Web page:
Most of the heavy lifting for CORS is handled between the browser and the server. The browser adds some additional headers, and sometimes makes additional requests, during a CORS request on behalf of the client. These additions are hidden from the client (but can be discovered using a packet analyzer such asWireshark).

Browser manufacturers are responsible for the browser-side implementation. This section explains how a server can configure its headers to support CORS.

Types of CORS requests

Cross-origin requests come in two flavors:

  1. simple requests
  2. “not-so-simple requests” (a term I just made up)

Simple requests are requests that meet the following criteria:

  • HTTP Method matches (case-sensitive) one of:
    • HEAD
    • GET
    • POST
  • HTTP Headers matches (case-insensitive):
    • Accept
    • Accept-Language
    • Content-Language
    • Last-Event-ID
    • Content-Type, but only if the value is one of:
      • application/x-www-form-urlencoded
      • multipart/form-data
      • text/plain

Simple requests are characterized as such because they can already be made from a browser without using CORS. For example, a JSON-P request can issue a cross-domain GET request. Or HTML could be used to do a form POST.

Any request that does not meet the criteria above is a not-so-simple request, and requires a little extra communication between the browser and the server (called a preflight request), which we’ll get into below.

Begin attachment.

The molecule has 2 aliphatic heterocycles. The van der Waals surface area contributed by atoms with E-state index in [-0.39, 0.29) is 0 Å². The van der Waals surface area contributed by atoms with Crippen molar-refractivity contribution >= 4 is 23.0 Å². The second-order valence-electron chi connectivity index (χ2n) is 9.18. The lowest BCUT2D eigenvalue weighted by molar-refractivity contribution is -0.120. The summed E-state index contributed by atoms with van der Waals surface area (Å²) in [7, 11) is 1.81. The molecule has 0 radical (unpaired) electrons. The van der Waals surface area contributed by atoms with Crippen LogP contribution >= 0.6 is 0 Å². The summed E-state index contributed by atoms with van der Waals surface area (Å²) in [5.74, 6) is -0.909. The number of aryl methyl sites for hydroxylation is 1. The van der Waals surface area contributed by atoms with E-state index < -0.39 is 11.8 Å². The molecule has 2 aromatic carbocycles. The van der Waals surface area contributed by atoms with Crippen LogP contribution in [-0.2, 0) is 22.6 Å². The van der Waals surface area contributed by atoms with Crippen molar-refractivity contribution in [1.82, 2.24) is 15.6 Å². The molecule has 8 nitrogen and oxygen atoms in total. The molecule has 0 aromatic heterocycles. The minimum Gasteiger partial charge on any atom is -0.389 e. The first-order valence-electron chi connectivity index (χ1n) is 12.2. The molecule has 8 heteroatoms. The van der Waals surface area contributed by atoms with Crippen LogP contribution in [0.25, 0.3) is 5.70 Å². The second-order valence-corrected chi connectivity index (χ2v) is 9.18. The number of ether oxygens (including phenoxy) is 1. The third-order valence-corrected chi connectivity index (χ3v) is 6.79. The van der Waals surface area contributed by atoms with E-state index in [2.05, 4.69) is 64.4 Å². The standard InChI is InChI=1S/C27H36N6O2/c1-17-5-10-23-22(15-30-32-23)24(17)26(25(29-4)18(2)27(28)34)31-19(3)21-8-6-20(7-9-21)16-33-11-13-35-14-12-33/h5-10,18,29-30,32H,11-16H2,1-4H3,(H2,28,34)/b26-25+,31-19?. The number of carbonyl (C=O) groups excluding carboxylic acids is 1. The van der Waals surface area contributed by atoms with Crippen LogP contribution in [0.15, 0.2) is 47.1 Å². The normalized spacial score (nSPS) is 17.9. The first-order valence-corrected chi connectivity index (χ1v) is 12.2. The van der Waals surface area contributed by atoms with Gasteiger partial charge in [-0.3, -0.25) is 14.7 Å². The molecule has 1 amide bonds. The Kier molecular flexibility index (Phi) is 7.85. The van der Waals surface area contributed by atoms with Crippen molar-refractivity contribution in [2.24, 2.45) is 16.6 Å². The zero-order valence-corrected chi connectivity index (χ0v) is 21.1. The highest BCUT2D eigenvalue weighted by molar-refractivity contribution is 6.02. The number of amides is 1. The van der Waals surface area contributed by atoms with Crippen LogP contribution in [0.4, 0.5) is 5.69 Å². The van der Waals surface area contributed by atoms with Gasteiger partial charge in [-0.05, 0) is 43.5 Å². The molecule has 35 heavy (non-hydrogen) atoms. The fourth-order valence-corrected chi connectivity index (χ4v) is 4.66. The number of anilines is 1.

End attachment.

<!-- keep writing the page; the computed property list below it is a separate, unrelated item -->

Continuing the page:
Handling a simple request

Lets start by examining a simple request from the client. The table below shows the JavaScript code for a simple GET request on the left, along with the actual HTTP request that the browser emits; CORS specific headers are in bold.


HTTP Request:


The first thing to note is that a valid CORS request *always* contains an Origin header. This Origin header is added by the browser, and can not be controlled by the user. The value of this header is the scheme (e.g. http), domain (e.g. bob.com) and port (included only if it is not a default port, e.g. 81) from which the request originates; for example: http://api.alice.com.

The presence of the Origin header does not necessarily mean that the request is a cross-origin request. While all cross-origin requests will contain an Origin header, some same-origin requests might have one as well. For example, Firefox doesn’t include an Origin header on same-origin requests. But Chrome and Safari include an Origin header on same-origin POST/PUT/DELETE requests (same-origin GET requests will not have an Origin header). Here is an example of a same-origin request with an Origin header: